The knowledge capability allows employers and social workers to agree on practical learning goals and development objectives, which can be linked to the practitioner’s career progression. “Social workers need to plan with their employers how they will develop additional knowledge,” says Hilary Burgess, senior academic adviser at the Higher Education Academy’s Subject Centre for Social Policy and Social Work. “Some of this will be through practice, some through in-house training and some through post-qualifying awards at a university.” This will require employers to match the money they spend on professional development to the needs social workers identify through their practice. Underpinning it all will be the new CPD framework, which is due to be published at the end of summer. The reform board is also looking at how to keep people with high levels of knowledge at the frontline by developing an advanced professional role.

Collective learning

Through the knowledge capability, the board is also trying to shift emphasis from individual to collective learning. This might be through identifying team training needs or through practitioners sharing knowledge with each other. “The whole has to be greater than the sum of the parts,” says Kearney. “There is a lot of reference in the capabilities framework to your responsibilities to others.”

Corinne May-Chahal, interim co-chair of the College of Social Work (pictured), adds: “We hope social workers will become more able to develop the knowledge base in time, through being supported to conduct research in their own practice environments, as doctors and nurses do.” It is hoped that this, in turn, will improve the status of social work as a knowledge-based profession.

As someone in a multi-disciplinary team, Middleton recognises the importance of developing the values, skills and knowledge unique to social work. It is this that helps him daily to make life-changing decisions, such as whether to detain the young man referred by his GP. Middleton decided not to in the end, preferring to work with the man in the community. “Under the Human Rights Act, any interference in family life has to be proportionate,” he says. “I had to take that into account.”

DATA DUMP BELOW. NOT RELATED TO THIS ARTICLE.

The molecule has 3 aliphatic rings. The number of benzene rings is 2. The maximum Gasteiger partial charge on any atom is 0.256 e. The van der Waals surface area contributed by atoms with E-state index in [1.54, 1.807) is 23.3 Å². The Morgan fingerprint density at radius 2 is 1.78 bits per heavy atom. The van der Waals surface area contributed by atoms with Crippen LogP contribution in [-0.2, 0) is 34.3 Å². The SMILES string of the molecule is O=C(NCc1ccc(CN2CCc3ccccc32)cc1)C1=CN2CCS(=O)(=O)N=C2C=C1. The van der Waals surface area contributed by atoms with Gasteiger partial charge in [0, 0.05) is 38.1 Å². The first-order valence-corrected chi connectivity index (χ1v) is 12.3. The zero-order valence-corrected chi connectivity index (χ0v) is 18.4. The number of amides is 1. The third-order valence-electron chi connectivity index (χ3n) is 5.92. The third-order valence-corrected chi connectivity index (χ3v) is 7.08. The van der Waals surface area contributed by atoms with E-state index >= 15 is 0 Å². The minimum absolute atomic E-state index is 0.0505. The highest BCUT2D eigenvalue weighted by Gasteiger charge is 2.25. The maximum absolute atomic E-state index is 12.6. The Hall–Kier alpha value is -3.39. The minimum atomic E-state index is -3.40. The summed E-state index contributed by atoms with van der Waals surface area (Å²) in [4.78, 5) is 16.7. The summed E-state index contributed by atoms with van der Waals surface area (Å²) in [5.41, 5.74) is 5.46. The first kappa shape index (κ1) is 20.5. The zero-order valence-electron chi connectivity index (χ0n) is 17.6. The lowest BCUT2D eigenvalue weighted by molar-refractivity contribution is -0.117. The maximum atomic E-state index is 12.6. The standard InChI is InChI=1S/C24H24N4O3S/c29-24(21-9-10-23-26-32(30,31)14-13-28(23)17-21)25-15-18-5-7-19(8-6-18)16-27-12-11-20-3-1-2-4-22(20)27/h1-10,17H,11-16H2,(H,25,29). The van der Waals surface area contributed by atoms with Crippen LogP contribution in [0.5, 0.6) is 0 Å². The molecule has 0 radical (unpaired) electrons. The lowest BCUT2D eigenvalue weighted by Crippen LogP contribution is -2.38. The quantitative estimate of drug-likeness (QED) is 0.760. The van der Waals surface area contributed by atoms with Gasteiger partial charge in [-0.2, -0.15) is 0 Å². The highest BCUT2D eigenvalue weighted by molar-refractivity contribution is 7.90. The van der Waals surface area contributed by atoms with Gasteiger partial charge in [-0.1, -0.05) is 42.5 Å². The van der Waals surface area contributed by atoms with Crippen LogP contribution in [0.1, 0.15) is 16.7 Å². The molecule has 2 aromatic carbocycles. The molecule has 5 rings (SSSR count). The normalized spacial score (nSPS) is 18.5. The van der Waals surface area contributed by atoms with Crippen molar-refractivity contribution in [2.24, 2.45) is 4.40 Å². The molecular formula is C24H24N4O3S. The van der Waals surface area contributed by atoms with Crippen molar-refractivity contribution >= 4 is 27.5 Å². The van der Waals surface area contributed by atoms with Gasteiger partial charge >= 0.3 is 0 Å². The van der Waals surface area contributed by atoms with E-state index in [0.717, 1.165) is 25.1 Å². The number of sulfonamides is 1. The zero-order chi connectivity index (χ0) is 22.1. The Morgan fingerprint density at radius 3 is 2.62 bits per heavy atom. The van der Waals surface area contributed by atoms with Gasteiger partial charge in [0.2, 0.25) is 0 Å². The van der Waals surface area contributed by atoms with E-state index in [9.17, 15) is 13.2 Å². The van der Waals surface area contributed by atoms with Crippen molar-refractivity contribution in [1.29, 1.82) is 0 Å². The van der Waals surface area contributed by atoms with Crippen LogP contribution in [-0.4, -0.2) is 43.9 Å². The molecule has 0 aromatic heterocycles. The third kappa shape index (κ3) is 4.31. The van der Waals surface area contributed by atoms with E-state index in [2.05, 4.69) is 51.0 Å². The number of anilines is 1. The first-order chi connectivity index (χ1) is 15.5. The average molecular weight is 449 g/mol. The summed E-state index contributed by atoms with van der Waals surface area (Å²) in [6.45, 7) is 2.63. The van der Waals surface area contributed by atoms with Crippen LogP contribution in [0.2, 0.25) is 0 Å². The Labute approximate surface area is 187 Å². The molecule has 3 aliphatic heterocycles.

How to put learning into practice

The knowledge capability stipulates that social workers should understand human behaviour and development, as well as the legal framework for practice.

They should be able to:

● Apply to their practice research, theory and knowledge from sociology, social policy, psychology and health.

● Understand the legal and policy frameworks and guidance that inform social work practice, recognising the scope for professional judgement.

● Demonstrate a working knowledge of human growth and development.

● Recognise the short- and long-term impact of psychological, socio-economic, environmental and physiological factors on people’s lives, taking into account age and development.

Views from a new social worker

“As a newly qualified social worker (well, I have completed my first year in practice, but I haven’t been signed off yet), my caseload, in comparison with others, is not too bad.

“Despite that, my biggest gripe is that I just don’t have time to keep up to date with evidence-informed practice. This [feeling] is shared by my fellow NQSWs, and that is with supposed protected time to study and keep up to date with new research.

“Use of theory is a different matter, though. At times I don’t realise that I am thinking through theories unless I specifically have to write it down or discuss in supervision, unlike when I was on student placement when I constantly thought about it. Linking theory to practice feels a much more natural process now. However, again, I would like more time to reflect and to explore more theories as I find myself often applying the same few to cases.

“I am hoping that now I am settled into my role, I will have more time to continue in my personal development and keep abreast of new legislation and evidence-informed practice but, alas, I think this is one area that will always prove difficult to manage.”

Find out more about the Social Work Reform Board’s vision

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More articles on the professional capabilities framework

How social workers can shape the changes that affect them and service users

The need for more critically reflective social work

Promoting diversity in social work practice to combat oppression

Ethical dilemmas for social workers at a time of cuts

This article is published in the 21 July 2011 edition of Community Care under the headline “Thirst for knowledge”